Acts 12:24-13:5a; Ps. 67; Jn. 12:44-50
In today’s account of the Acts of the Apostles, we are introduced to John Mark, who many scholars believe to be the author of the Gospel of Mark. It was during these early days of the Church’s mission to all the surrounding nations that many great and influential people were entering into the Church. They were no doubt drawn by the enthusiasm of the many prophets and teachers who were named for us today, including Barnabas. Barnabas was not only Saul’s companion, he was John Mark’s cousin. Later in the story, we read that John Mark took a leave of absence after their mission to Cyprus. It was a difficult mission resulting in only a single conversion. When it came time for Saul and Barnabas to go on mission again, the two were torn over whether or not to bring John Mark. Perhaps Saul concluded that John Mark was not cut out for missionary work; perhaps Saul was trying to protect Mark. In any event, Barnabas sided with his cousin, and Paul and Barnabas went about their separate ways. What might we learn from this situation in the early Church?
First, we learn that disagreement within the Church is nothing new. And even though Saul and Barnabas go separate ways, it bears mentioning that they remained firmly grounded in their faith and the mission. In other words, they stayed focused on the light of Christ. Second, we might learn something from the name Barnabas, which means “Father of Encouragement.” Perhaps Barnabas was looking after his cousin. If Mark was truly defeated after their mission to Cyprus, perhaps Barnabas was attempting to lift him up, dust him off, and put him back on the way. Family ties are important, and we never give up on one another. We read in some of Paul’s other letters that he and Mark eventually reconciled, especially in Second Timothy, where Paul writes: “Get Mark and bring him with you, for he is helpful to me in the ministry” (2 Tim 4:11). It would seem, Barnabas, the Father of Encouragement, stepped in at just the right moment so that his cousin Mark would go on to not only serve Paul, but ultimately to write the first Gospel bearing his name.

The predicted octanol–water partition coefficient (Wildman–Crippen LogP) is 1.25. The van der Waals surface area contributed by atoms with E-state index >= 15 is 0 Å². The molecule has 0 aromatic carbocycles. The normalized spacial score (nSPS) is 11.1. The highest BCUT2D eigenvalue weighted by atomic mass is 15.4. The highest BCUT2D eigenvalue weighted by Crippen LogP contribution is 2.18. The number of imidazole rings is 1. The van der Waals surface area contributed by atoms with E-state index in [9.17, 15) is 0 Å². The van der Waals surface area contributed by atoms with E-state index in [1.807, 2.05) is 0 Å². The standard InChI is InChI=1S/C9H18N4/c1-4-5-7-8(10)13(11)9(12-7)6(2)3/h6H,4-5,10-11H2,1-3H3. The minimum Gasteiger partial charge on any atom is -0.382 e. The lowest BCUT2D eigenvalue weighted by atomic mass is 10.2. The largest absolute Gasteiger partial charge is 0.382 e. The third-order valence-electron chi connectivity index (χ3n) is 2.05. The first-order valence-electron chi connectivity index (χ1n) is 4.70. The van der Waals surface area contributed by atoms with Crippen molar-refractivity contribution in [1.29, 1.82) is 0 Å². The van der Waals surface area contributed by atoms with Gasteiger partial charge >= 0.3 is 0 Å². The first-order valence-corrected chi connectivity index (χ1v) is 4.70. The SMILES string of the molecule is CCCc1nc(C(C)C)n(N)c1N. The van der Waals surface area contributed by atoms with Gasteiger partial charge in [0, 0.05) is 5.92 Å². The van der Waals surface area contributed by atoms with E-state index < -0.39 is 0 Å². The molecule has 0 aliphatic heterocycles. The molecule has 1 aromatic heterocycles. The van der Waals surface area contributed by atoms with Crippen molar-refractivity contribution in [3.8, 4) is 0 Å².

Given Mark’s own experience of rejection, he would have come to understand the principalities and powers fighting against the Christian way of life. Jesus came to give us the words of the Father–words of encouragement, words of commandment–so that all who believe in him will have eternal life. This life comes to us through the truth that Jesus speaks. The world is full of lies and half-truths, wickedness and deceit, darkness and sin. But, Jesus is the light of the world shining within the darkness. This light, like the flame of the Paschal Candle in a dark church, brings light to all who see it. In fact, when in darkness, the light becomes the only object of our vision. And when we have this light, it comes to dwell within we who share the same vision, so that like Paul, Barnabas, Mark, and all the rest, we too, may go out into the world and share the light of the Good News. May this light continue to burn bright within each of us, so that everyone we encounter will see the light of Christ in our words and actions–in everything we do.
Given during the COVID-19 pandemic.